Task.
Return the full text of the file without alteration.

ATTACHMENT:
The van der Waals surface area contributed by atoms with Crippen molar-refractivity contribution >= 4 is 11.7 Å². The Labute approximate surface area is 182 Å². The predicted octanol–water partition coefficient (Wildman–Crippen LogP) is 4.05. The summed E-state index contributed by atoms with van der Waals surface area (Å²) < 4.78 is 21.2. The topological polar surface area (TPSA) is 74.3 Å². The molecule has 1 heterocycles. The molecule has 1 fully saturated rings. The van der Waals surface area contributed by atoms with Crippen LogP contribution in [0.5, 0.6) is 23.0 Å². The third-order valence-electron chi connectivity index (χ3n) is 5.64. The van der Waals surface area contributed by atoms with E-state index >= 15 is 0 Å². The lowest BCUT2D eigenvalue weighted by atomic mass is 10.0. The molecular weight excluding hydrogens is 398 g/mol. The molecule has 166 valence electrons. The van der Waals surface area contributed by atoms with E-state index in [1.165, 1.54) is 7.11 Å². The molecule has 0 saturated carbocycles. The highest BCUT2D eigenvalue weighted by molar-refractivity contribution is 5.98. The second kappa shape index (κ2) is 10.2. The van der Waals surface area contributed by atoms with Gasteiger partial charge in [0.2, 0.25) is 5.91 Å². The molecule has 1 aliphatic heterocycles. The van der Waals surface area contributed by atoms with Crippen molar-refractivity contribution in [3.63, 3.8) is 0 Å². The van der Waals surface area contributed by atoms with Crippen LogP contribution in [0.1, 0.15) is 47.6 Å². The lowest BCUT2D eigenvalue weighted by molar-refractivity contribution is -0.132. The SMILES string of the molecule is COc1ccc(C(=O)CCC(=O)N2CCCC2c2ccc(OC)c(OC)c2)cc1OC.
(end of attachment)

The van der Waals surface area contributed by atoms with Crippen molar-refractivity contribution >= 4 is 11.7 Å². The Labute approximate surface area is 182 Å². The predicted octanol–water partition coefficient (Wildman–Crippen LogP) is 4.05. The summed E-state index contributed by atoms with van der Waals surface area (Å²) < 4.78 is 21.2. The topological polar surface area (TPSA) is 74.3 Å². The molecule has 1 heterocycles. The molecule has 1 fully saturated rings. The van der Waals surface area contributed by atoms with Crippen LogP contribution in [0.5, 0.6) is 23.0 Å². The third-order valence-electron chi connectivity index (χ3n) is 5.64. The van der Waals surface area contributed by atoms with E-state index >= 15 is 0 Å². The lowest BCUT2D eigenvalue weighted by atomic mass is 10.0. The molecular weight excluding hydrogens is 398 g/mol. The molecule has 166 valence electrons. The van der Waals surface area contributed by atoms with E-state index in [1.165, 1.54) is 7.11 Å². The molecule has 0 saturated carbocycles. The highest BCUT2D eigenvalue weighted by molar-refractivity contribution is 5.98. The second kappa shape index (κ2) is 10.2. The van der Waals surface area contributed by atoms with Gasteiger partial charge in [0.2, 0.25) is 5.91 Å². The molecule has 1 aliphatic heterocycles. The van der Waals surface area contributed by atoms with Crippen molar-refractivity contribution in [3.63, 3.8) is 0 Å². The van der Waals surface area contributed by atoms with Crippen LogP contribution in [0.1, 0.15) is 47.6 Å². The lowest BCUT2D eigenvalue weighted by molar-refractivity contribution is -0.132. The SMILES string of the molecule is COc1ccc(C(=O)CCC(=O)N2CCCC2c2ccc(OC)c(OC)c2)cc1OC.